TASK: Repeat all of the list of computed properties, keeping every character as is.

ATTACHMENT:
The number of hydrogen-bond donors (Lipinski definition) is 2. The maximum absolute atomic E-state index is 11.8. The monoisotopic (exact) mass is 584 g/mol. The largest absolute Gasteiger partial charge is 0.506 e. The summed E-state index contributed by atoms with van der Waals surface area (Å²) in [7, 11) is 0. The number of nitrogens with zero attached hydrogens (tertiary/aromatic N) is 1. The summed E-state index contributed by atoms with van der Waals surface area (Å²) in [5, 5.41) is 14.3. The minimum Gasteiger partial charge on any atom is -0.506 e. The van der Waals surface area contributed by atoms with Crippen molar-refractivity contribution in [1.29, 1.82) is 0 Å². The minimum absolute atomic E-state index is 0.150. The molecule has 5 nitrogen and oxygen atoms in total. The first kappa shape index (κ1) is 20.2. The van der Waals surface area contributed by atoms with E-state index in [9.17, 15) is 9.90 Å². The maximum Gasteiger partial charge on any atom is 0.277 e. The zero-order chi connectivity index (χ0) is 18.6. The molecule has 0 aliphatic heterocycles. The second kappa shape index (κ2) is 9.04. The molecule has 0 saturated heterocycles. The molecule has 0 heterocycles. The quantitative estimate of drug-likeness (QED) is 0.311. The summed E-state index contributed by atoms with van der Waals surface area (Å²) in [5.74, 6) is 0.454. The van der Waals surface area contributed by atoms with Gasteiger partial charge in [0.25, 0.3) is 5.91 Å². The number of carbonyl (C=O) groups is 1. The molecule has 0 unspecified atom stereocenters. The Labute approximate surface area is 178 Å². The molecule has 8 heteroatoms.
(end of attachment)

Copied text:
The number of hydrogen-bond donors (Lipinski definition) is 2. The maximum absolute atomic E-state index is 11.8. The monoisotopic (exact) mass is 584 g/mol. The largest absolute Gasteiger partial charge is 0.506 e. The summed E-state index contributed by atoms with van der Waals surface area (Å²) in [7, 11) is 0. The number of nitrogens with zero attached hydrogens (tertiary/aromatic N) is 1. The summed E-state index contributed by atoms with van der Waals surface area (Å²) in [5, 5.41) is 14.3. The minimum Gasteiger partial charge on any atom is -0.506 e. The van der Waals surface area contributed by atoms with Crippen molar-refractivity contribution in [1.29, 1.82) is 0 Å². The minimum absolute atomic E-state index is 0.150. The molecule has 5 nitrogen and oxygen atoms in total. The first kappa shape index (κ1) is 20.2. The van der Waals surface area contributed by atoms with E-state index in [9.17, 15) is 9.90 Å². The maximum Gasteiger partial charge on any atom is 0.277 e. The zero-order chi connectivity index (χ0) is 18.6. The molecule has 0 aliphatic heterocycles. The second kappa shape index (κ2) is 9.04. The molecule has 0 saturated heterocycles. The molecule has 0 heterocycles. The quantitative estimate of drug-likeness (QED) is 0.311. The summed E-state index contributed by atoms with van der Waals surface area (Å²) in [5.74, 6) is 0.454. The van der Waals surface area contributed by atoms with Gasteiger partial charge in [0.25, 0.3) is 5.91 Å². The number of carbonyl (C=O) groups is 1. The molecule has 0 unspecified atom stereocenters. The Labute approximate surface area is 178 Å². The molecule has 8 heteroatoms.